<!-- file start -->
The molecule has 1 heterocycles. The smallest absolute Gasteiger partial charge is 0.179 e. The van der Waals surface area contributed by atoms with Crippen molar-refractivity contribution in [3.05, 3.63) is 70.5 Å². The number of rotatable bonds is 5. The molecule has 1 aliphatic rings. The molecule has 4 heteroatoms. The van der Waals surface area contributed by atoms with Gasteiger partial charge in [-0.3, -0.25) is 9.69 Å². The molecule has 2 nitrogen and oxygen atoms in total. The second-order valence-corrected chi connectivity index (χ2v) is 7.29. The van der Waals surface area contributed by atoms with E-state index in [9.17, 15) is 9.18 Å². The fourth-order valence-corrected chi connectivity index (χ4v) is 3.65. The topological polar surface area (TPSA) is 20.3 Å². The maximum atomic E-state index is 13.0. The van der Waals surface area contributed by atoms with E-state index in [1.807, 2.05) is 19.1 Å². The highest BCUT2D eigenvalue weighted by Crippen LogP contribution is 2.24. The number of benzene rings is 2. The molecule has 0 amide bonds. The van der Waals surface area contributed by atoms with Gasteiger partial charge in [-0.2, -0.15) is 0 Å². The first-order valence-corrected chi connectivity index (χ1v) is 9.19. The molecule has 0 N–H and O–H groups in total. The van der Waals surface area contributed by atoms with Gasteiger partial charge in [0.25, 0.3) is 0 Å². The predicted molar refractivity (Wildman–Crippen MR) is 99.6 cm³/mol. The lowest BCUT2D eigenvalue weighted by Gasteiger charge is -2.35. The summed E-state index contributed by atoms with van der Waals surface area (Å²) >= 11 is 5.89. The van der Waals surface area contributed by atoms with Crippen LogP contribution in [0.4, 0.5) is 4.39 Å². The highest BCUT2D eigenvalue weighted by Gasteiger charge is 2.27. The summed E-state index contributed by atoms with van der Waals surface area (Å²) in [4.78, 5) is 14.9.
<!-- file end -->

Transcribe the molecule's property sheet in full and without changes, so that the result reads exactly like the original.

The molecule has 1 heterocycles. The smallest absolute Gasteiger partial charge is 0.179 e. The van der Waals surface area contributed by atoms with Crippen molar-refractivity contribution in [3.05, 3.63) is 70.5 Å². The number of rotatable bonds is 5. The molecule has 1 aliphatic rings. The molecule has 4 heteroatoms. The van der Waals surface area contributed by atoms with Gasteiger partial charge in [-0.3, -0.25) is 9.69 Å². The molecule has 2 nitrogen and oxygen atoms in total. The second-order valence-corrected chi connectivity index (χ2v) is 7.29. The van der Waals surface area contributed by atoms with E-state index in [9.17, 15) is 9.18 Å². The fourth-order valence-corrected chi connectivity index (χ4v) is 3.65. The topological polar surface area (TPSA) is 20.3 Å². The maximum atomic E-state index is 13.0. The van der Waals surface area contributed by atoms with E-state index in [1.807, 2.05) is 19.1 Å². The highest BCUT2D eigenvalue weighted by Crippen LogP contribution is 2.24. The number of benzene rings is 2. The molecule has 0 amide bonds. The van der Waals surface area contributed by atoms with Gasteiger partial charge in [-0.2, -0.15) is 0 Å². The first-order valence-corrected chi connectivity index (χ1v) is 9.19. The molecule has 0 N–H and O–H groups in total. The van der Waals surface area contributed by atoms with Gasteiger partial charge in [0.25, 0.3) is 0 Å². The predicted molar refractivity (Wildman–Crippen MR) is 99.6 cm³/mol. The lowest BCUT2D eigenvalue weighted by Gasteiger charge is -2.35. The summed E-state index contributed by atoms with van der Waals surface area (Å²) >= 11 is 5.89. The van der Waals surface area contributed by atoms with Crippen LogP contribution in [0.4, 0.5) is 4.39 Å². The highest BCUT2D eigenvalue weighted by Gasteiger charge is 2.27. The summed E-state index contributed by atoms with van der Waals surface area (Å²) in [4.78, 5) is 14.9.